For the tamarind and date sauce:

  1. Place the dates and tamarin in a saucepan set over a medium low flame.  Add the water in splashes, stirring  with a wooden spoon to dissolve the tamarind – mash the dates with the back of the spoon too. Let this reduce to a thick lumpy sauce (mashing and stirring all the while) and take off the heat.
  2. Scrape into a wire mesh strainer and set it back over the saucepan. Using the wooden spoon, stir and press the mixture through the sieve until you are left with just the date fibre in the sieve. Scrape the sauce from the bottom of the sieve and into the pan.

To assemble and bake the pide:

  1. Pre-heat the oven to 240C/465F. Prepare 2 baking trays with parchment or silicone paper or dust with flour.
  2. Cut the dough into quarters (I weighed the dough, then divided it by four and tried to get 4 balls fairly equal in weight)
  3. Shape into balls by cupping and pushing the dough to stretch it out and get a smooth top.
  4. Cover and leave for 5 minutes.
  5. On a lightly floured surface, roll out each ball into an oval that is about 20 cm x 10 cm. Push at the edges to make a slight lip and lay on the prepared baking sheets.
  6. Spread a 1 ½ teaspoons of the tamarind date sauce on the dough, leaving the edges free.
  7. Top each pide with ¼ of the leek and celery mixture.
  8. Top this with the goat’s cheese and little blobs of ricotta.
  9. Bake for 10 – 15 minutes. Mine were ready in 10 minutes.
  10. Eat warm!
© Selma Jeevanjee and Selma’s Table, 2013 – 2015. Unauthorised use and/or duplication of this material, including photographs without express and written permission from this blog’s author and/or owner is strictly prohibited. Excerpts and links may be used, provided that full and clear credit is given to Selma Jeevanjee and Selma’s Table with appropriate and specific direction to the original content.

Swiss Chard and Herb Tart

swiss-chard-and-herb-tartMy veg box this week included some beautiful Rainbow Swiss Chard and to celebrate the gorgeous spring weather we have been having, I decided that I wanted to use them in a tart. A quick internet search brought me to a recipe by Ottolenghi which I knew I could adapt without  too much trouble. swiss-chard-and-herb-tartIsn’t rainbow chard beautiful? I read that the coloured shard stalks can bleed into paler colours when cooking but I didn’t find this to be a problem. Chard does need to have a good soak and swish in a sink full of cold water to dislodge any mud that may be clinging in the leaf crevices. The stems have to cook for a little longer than the leaves so do separate them and use them! swiss-chard-and-herb-tart swiss-chard-and-herb-tart The tart was really very delicious – the flaky pastry combined with the greens and cheese reminded me of of that wonderful Greek dish of Spanakoptika. And the textures work really well – slightly crunchy celery and chard stems,  buttery flaky pastry, soft greens and creamy cheese – we had this for a mezze type dinner and Jake, who invariably feels shortchanged if there is no meat, didn’t seem to notice and, unprompted, ate the left overs when he got home from school the next day. A printable recipe follows the photos below so you can scroll straight to that if you prefer not to read my ramblings but for those of you that can bear it, this is how I made the Swiss Chard and Herb Tart. swiss-chard-and-herb-tartFirst, fill the sink with water and swish the chard leaves about. Leave the in the sink for any grit to settle on the bottom and in the meantime slice the onion into half moons and start sautéing them. Slice the celery and add them to the onions. Scoop out the chard leaves and cut out the stems. Slice the chard stems and add to the pan. With lots of water clinging to the chard, slice the chard leaves and chop the herbs and garlic. When the celery has softened a little and become  translucent, stir in the  chard leaves, the herbs and the garlic. Let this cook down, stirring from time to time,  on a gentle heat for about 10 minutes. In the meantime toast the pine nuts (these burn quickly and I find it easier to do in the microwave for a couple of minutes – they don’t brown but get nice and crunchy), crumble the feta, grate the parmesan and zest the lemon. swiss-chard-and-herb-tartTurn the heat off under the pan and stir in the cheeses, zest and nuts. Season with lots of freshly ground pepper. Leave to cool. In the meantime, turn on the oven and beat the eggs. Unfurl the pastry onto a baking sheet and score a 2 cm border around the edge, using the back of a knife. Spread the cooled filling within the borders and crimp the edges of the pastry to form a lip. Brush the edges with the beaten eggs. Season what is left over of the eggs and pour slowly and evenly over the filling. Dot the top with teaspoons full of ricotta and slices of goats cheese. I also added some halved marinated cherry tomatoes and used some of the marinade to drizzle over the tart. This can of course, be substituted with fresh cherry tomatoes and olive oil. swiss-chard-and-herb-tart   Bake for half an hour and serve warm or at room temperature! swiss-chard-and-herb-tart swiss-chard-and-herb-tart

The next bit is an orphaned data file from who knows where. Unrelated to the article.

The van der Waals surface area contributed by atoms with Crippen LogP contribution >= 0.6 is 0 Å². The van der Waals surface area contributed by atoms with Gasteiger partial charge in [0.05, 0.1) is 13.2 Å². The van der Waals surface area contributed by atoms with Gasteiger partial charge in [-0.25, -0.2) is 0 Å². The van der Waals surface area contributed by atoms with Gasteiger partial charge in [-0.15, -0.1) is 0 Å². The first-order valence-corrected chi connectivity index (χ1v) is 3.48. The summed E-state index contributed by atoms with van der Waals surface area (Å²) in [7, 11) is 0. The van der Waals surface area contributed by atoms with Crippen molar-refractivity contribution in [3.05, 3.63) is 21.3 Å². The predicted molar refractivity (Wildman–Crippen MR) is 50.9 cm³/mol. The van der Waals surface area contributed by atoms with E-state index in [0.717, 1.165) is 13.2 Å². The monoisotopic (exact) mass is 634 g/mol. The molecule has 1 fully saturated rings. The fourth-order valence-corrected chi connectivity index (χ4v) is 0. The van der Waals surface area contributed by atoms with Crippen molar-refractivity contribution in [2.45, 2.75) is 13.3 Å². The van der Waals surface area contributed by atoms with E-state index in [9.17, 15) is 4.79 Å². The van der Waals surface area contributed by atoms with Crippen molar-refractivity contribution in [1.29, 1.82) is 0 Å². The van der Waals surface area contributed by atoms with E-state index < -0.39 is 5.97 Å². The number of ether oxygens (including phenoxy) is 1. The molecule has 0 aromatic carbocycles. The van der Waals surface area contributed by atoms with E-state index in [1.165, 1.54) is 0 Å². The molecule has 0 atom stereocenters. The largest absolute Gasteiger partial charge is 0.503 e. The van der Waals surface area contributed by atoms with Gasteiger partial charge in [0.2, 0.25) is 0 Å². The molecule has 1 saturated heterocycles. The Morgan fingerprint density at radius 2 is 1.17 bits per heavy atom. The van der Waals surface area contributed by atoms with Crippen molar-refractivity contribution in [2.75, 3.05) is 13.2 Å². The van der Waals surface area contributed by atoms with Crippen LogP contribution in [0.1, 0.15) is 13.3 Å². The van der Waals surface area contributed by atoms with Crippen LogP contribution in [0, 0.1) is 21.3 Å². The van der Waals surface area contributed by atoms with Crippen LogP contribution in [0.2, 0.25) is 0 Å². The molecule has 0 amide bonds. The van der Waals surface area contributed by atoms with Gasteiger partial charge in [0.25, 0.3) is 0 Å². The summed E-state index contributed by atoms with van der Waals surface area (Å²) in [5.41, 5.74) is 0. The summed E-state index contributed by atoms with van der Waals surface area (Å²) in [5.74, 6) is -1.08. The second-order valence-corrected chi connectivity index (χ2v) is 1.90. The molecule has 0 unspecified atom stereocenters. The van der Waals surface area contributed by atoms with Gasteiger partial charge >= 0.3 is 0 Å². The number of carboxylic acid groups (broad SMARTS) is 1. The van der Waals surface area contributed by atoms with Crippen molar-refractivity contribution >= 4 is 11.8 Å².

Swiss Chard and Herb Tart

  • Servings: 4 as a main, 6 as part of a mezze
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adapted from Swiss Chard and Herb Tart by Ottolenghi for Channel 4’s Sunday Brunch

INGREDIENTS

  • 1 medium red onion, sliced (about 85 g)
  • 4 celery stalks, thinly sliced (about 220 g)
  • 1 bunch of Swiss chard; stalk and leaves separated; both roughly chopped (about 250g)
  • 2 cloves garlic thinly sliced
  • 3 Tbsp mint leaves roughly chopped
  • 3 Tbsp chopped parsley
  • 2 Tbsp olive oil
  • 100 g feta cheese crumbled
  • 50 g parmesan, grated
  • 15 g pine nuts toasted
  • zest of one lemon
  • 1 x 320 g sheet of ready rolled all butter puff pastry
  • 8 tsp ricotta cheese
  • 50 g (7 or 8 thin slices) of goat’s cheese
  • 5 cherry tomatoes halved (I used the marinated ones from this recipe of mine)
  • 2 beaten eggs

INSTRUCTIONS

  1. Heat the olive oil in a large pan over a medium low flame and add the sliced onions.
  2. While they cook, slice the celery and stir into the pan.
  3. Remove the stalks from the chard, chop these up and stir into the pan.
  4. Ribbon (chiffonade)  the chard leaves, slice the garlic and chop the herbs.
  5. Once the celery has softened a little, which should take about 5 minutes, stir in the chard, herbs and garlic. Let this cook down for about 10 minutes and take if off the heat.
  6. Stir in the feta, parmesan, lemon zest and pine nuts and season with a little salt  if necessary (the feta and parmesan are very salty) and a good grinding of pepper. Leave to cool.
  7. Preheat the oven to 200C/400F.
  8. Unfurl the pastry and score a 2 cm border around the perimeter.
  9. Place the cooled chard mixture within the border and crimp or pinch the edge of the pastry to form a lip.
  10. Dot the top of the chard mixture with the ricotta, goats cheese and cherry tomatoes.
  11. Brush the edges of the tart with the beaten egg and then gently drizzle the remainder over the tart.
  12. Bake for 30 minutes and allow to cool a little before serving

Eat warm or at room temperature. Serves 4 as a light main course with a salad and some cold cuts for the determined carnivores. Or slice into 12 and serve  as mezze for 6.

© Selma Jeevanjee and Selma’s Table, 2015. Unauthorised use and/or duplication of this material, including photographs without express and written permission from this blog’s author and/or owner is strictly prohibited. Excerpts and links may be used, provided that full and clear credit is given to Selma Jeevanjee and Selma’s Table with appropriate and specific direction to the original content.